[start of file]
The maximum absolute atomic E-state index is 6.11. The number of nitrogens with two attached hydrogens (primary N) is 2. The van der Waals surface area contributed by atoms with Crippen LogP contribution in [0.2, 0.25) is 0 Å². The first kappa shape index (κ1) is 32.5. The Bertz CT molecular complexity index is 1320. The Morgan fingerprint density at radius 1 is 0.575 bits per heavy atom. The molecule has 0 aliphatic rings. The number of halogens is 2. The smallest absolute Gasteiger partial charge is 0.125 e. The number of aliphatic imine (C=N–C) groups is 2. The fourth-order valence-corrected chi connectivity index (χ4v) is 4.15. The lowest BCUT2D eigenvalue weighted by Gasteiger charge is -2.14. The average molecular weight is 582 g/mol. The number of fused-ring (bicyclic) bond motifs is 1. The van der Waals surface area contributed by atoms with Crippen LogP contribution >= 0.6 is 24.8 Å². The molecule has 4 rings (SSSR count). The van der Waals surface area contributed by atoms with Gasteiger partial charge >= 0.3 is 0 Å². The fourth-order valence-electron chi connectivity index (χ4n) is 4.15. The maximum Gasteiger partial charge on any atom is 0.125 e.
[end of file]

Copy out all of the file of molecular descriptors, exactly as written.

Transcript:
The maximum absolute atomic E-state index is 6.11. The number of nitrogens with two attached hydrogens (primary N) is 2. The van der Waals surface area contributed by atoms with Crippen LogP contribution in [0.2, 0.25) is 0 Å². The first kappa shape index (κ1) is 32.5. The Bertz CT molecular complexity index is 1320. The Morgan fingerprint density at radius 1 is 0.575 bits per heavy atom. The molecule has 0 aliphatic rings. The number of halogens is 2. The smallest absolute Gasteiger partial charge is 0.125 e. The number of aliphatic imine (C=N–C) groups is 2. The fourth-order valence-corrected chi connectivity index (χ4v) is 4.15. The lowest BCUT2D eigenvalue weighted by Gasteiger charge is -2.14. The average molecular weight is 582 g/mol. The number of fused-ring (bicyclic) bond motifs is 1. The van der Waals surface area contributed by atoms with Crippen LogP contribution >= 0.6 is 24.8 Å². The molecule has 4 rings (SSSR count). The van der Waals surface area contributed by atoms with Gasteiger partial charge >= 0.3 is 0 Å². The fourth-order valence-electron chi connectivity index (χ4n) is 4.15. The maximum Gasteiger partial charge on any atom is 0.125 e.